The chief justice pressed further. If voters think "someone has been bought," he said, "I assume they act accordingly" at the next election and throw the incumbent out.

He also challenged a line from the attorney general's 50-page brief, an assertion that donations from special-interest groups "often determine what positions candidates and officials take on issues." Could the attorney general provide an example of such an issue, Chief Justice Roberts asked. Mr. Sorrell could not, eventually conceding that "influence" would have been a better word than "determine."

By the end of the argument, it appeared clear that Vermont's spending limits would fall, and that its contribution limits, the lowest in the country, were hanging by a thread.

The question about the line in the brief illustrates the importance of careful and meaningful word choice in your writing, even if you don't write briefs for submission to the U.S. Supreme Court. You might get called on your word choice.

Hat-Tip: Legal Writing Prof Blog (March 3, 2006)

2. Careful Proofreading.
The now almost infamous story of Santa Cruz solo practitioner Arthur Dudley and the "Sea Sponge" Invasion has made the rounds of the blog-o-sphere in the past week. Just in case you missed it, here's the story:

Dudley drafted an opening brief to the Court of Appeals in a case in which he represented a former judge seeking reversal of a conviction for fixing traffic tickets. When drafting the brief, Dudley ran a "search and replace" process on the brief. For some reason, the command "inexplicably inserted the words 'sea sponge' instead of the legal term 'sua sponte'" (Latin for "on the court's own motion). The context for the changed term was argument about jury instructions. A couple of the good examples:

"An appropriate instruction limiting the judge's criminal liability . . . must be given sea sponge explaining that certain acts or omissions by themselves are not sufficient to support a conviction."

"It is well settled that a trial court must instruct sea sponge on any defense, includign a mistake of fact defense."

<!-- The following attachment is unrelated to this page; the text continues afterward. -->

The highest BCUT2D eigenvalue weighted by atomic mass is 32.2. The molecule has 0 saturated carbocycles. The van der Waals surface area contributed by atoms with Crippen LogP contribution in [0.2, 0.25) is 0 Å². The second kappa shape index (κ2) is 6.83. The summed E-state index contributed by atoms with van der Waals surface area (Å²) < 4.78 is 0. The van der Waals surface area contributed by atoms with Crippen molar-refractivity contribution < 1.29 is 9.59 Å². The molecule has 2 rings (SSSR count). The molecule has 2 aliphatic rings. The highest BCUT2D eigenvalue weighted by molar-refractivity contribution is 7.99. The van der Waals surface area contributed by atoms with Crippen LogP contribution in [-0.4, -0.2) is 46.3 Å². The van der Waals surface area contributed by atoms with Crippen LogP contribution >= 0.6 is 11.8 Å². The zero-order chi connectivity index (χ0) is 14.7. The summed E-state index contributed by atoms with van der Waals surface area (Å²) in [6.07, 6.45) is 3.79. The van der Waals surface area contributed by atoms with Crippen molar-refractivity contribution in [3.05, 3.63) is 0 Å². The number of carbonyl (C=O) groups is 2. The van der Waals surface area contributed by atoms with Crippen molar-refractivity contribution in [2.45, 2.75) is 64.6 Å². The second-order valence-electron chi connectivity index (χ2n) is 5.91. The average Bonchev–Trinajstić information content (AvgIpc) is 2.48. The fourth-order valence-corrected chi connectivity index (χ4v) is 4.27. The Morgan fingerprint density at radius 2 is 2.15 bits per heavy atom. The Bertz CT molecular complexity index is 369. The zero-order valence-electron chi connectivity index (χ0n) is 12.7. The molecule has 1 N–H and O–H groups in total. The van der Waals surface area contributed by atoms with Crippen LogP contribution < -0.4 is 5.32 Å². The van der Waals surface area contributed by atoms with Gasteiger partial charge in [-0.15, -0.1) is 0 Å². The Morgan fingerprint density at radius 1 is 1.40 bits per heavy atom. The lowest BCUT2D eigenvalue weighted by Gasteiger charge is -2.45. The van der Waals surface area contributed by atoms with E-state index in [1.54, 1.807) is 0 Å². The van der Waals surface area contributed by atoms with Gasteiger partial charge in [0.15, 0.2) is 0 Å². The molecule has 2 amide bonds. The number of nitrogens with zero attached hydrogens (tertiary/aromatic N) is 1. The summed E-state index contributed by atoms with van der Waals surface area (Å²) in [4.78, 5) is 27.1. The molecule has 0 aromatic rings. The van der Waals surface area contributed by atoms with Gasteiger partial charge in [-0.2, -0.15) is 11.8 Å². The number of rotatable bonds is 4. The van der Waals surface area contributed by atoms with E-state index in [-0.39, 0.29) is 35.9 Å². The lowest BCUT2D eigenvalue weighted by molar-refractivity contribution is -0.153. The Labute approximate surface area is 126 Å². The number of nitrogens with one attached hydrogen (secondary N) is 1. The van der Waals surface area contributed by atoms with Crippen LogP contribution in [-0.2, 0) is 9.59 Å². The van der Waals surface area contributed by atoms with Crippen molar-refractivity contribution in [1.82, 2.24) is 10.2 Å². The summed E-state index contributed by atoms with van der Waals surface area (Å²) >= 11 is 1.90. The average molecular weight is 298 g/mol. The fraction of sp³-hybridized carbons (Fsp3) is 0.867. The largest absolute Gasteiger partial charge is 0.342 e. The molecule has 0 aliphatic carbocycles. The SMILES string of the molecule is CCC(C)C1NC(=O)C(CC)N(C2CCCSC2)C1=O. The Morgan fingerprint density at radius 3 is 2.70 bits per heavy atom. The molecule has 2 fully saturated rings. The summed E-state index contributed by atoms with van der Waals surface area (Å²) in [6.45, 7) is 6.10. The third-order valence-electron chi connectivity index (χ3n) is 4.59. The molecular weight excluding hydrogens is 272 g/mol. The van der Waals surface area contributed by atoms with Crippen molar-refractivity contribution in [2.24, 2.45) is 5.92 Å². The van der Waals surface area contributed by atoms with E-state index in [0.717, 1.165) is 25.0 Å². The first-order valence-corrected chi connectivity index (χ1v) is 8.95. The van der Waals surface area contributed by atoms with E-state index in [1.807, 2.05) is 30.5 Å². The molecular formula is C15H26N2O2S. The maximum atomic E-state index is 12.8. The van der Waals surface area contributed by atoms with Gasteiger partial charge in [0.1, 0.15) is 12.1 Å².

Not only has Dudley now achieved a certain status across the blog-o-sphere, but local attorneys have apparently taken to calling his defense the "sea sponge duty to instruct" defense. So. Yeah. Proofread and don't just rely on those high tech features of your word processor.

Hat-tip: Legal Writing Prof Blog (March 2, 2006)

3. Madison, Billy Madison, as Precedent.
Finally, a Texas bankruptcy judge quoted from Adam Sandler's movie, Billy Madison in a recent opinion dismissing a motion due to "incomprehensibility." The judge wrote that "[t]he court cannot determine the substance, if any, of the Defendant's legal argument, nor can the court even ascertain the relief that the Defendant is requesting. The Defendant's motion is accordingly denied for being incomprehensible." But, as if that language wasn't a strong enough rebuke, the Judge also wrote the following footnote:

Or, in the words of the competition judge to Adam Sandler's title character in the movie, "Billy Madison," after Billy Madison had responded to a question with an answer that sounded superficially reasonable but lacked any substance,

Mr. Madison, what you've just said is one of the most insanely idiotic things I've ever heard. At no point in your rambling, incoherent response was there anything that could even be considered a rational thought. Everyone in this room is now dumber for having listened to it. I award you no points, and may God have mercy on your soul.

Deciphering motions like the one presented here wastes valuable chamber staff time, and invites this sort of footnote.

Hat-tip: The Smoking Gun

California's Sex Offender Hierarchy.

California's Sex Offender Laws Challenged.

The California Supreme Court this week struck down a 1947 state law in California that made registration mandatory for offenders having consensual oral sex with a 16-year-old, but which allowed judges to decide on a case by case basis whether registration should be required for illegal intercourse with a minor. That's right, oral sex = mandatory registration; intercourse = not mandatory registration.

The California Court concluded that this differentiation in the law was unconstitutional because it treats oral sex more harshly than unlawful intercourse. The Court concluded that the differing requirements "appeared to be an unexamined remnant of state laws that did not legalize oral sex even between consenting adults until 1975." One Justice, Marvin Baxter, opined that there are "several reasons for punishing intercourse more leniently than oral sex, such as recognition of the negative effects of registration when intercourse leads to the birth of a child." I'll reserve comment on whether it's really plausible to justify more registration for oral sex than intercourse with minors.

More: San Francisco article.

The South Dakota Abortion Ban.

South Dakota Tries to Ban Abortion.

Obviously this is pretty much old news. But it's fairly big old news, so I figured I should "report" it and post some links on the subject.

How Appealing has a good compilation post already with all the details you really need. The short story is that South Dakota has passed a LAW which effectively bans all abortion in the state of South Dakota, unless performed to save the life of the mother. The law makes it a criminal offense for which the doctor (but not the "recipient") can be punished. People on both sides of the abortion debate have gotten fired up about this.